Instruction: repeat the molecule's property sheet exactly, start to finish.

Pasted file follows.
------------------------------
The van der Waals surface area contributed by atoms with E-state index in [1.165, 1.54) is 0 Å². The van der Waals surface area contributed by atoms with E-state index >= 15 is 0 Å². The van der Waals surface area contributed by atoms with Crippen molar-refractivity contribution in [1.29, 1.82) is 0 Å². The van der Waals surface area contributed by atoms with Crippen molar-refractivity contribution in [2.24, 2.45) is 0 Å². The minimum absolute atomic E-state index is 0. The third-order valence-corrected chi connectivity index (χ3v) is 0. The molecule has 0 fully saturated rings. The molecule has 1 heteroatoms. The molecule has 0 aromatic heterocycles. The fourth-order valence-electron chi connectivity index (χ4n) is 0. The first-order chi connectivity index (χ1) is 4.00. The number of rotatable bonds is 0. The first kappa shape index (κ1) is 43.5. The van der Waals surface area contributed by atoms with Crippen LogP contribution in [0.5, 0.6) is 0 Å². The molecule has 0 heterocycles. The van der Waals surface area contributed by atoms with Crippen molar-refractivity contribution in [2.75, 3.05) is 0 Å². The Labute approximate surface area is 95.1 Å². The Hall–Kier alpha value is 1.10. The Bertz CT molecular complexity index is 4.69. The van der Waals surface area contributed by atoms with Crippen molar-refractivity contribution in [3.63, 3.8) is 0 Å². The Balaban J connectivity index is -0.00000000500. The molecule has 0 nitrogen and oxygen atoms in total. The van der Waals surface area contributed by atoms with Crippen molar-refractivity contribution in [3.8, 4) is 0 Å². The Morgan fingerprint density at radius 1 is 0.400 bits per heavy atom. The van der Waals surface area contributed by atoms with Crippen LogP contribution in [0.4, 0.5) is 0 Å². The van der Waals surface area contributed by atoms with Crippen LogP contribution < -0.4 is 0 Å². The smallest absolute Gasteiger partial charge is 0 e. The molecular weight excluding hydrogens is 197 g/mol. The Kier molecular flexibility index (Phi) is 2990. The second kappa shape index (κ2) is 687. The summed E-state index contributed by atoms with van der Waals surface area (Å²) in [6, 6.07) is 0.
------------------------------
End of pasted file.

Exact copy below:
The van der Waals surface area contributed by atoms with E-state index in [1.165, 1.54) is 0 Å². The van der Waals surface area contributed by atoms with E-state index >= 15 is 0 Å². The van der Waals surface area contributed by atoms with Crippen molar-refractivity contribution in [1.29, 1.82) is 0 Å². The van der Waals surface area contributed by atoms with Crippen molar-refractivity contribution in [2.24, 2.45) is 0 Å². The minimum absolute atomic E-state index is 0. The third-order valence-corrected chi connectivity index (χ3v) is 0. The molecule has 0 fully saturated rings. The molecule has 1 heteroatoms. The molecule has 0 aromatic heterocycles. The fourth-order valence-electron chi connectivity index (χ4n) is 0. The first-order chi connectivity index (χ1) is 4.00. The number of rotatable bonds is 0. The first kappa shape index (κ1) is 43.5. The van der Waals surface area contributed by atoms with Crippen LogP contribution in [0.5, 0.6) is 0 Å². The molecule has 0 heterocycles. The van der Waals surface area contributed by atoms with Crippen molar-refractivity contribution in [2.75, 3.05) is 0 Å². The Labute approximate surface area is 95.1 Å². The Hall–Kier alpha value is 1.10. The Bertz CT molecular complexity index is 4.69. The van der Waals surface area contributed by atoms with Crippen molar-refractivity contribution in [3.63, 3.8) is 0 Å². The Balaban J connectivity index is -0.00000000500. The molecule has 0 nitrogen and oxygen atoms in total. The van der Waals surface area contributed by atoms with Crippen molar-refractivity contribution in [3.8, 4) is 0 Å². The Morgan fingerprint density at radius 1 is 0.400 bits per heavy atom. The van der Waals surface area contributed by atoms with Crippen LogP contribution in [0.4, 0.5) is 0 Å². The van der Waals surface area contributed by atoms with Crippen LogP contribution < -0.4 is 0 Å². The smallest absolute Gasteiger partial charge is 0 e. The molecular weight excluding hydrogens is 197 g/mol. The Kier molecular flexibility index (Phi) is 2990. The second kappa shape index (κ2) is 687. The summed E-state index contributed by atoms with van der Waals surface area (Å²) in [6, 6.07) is 0.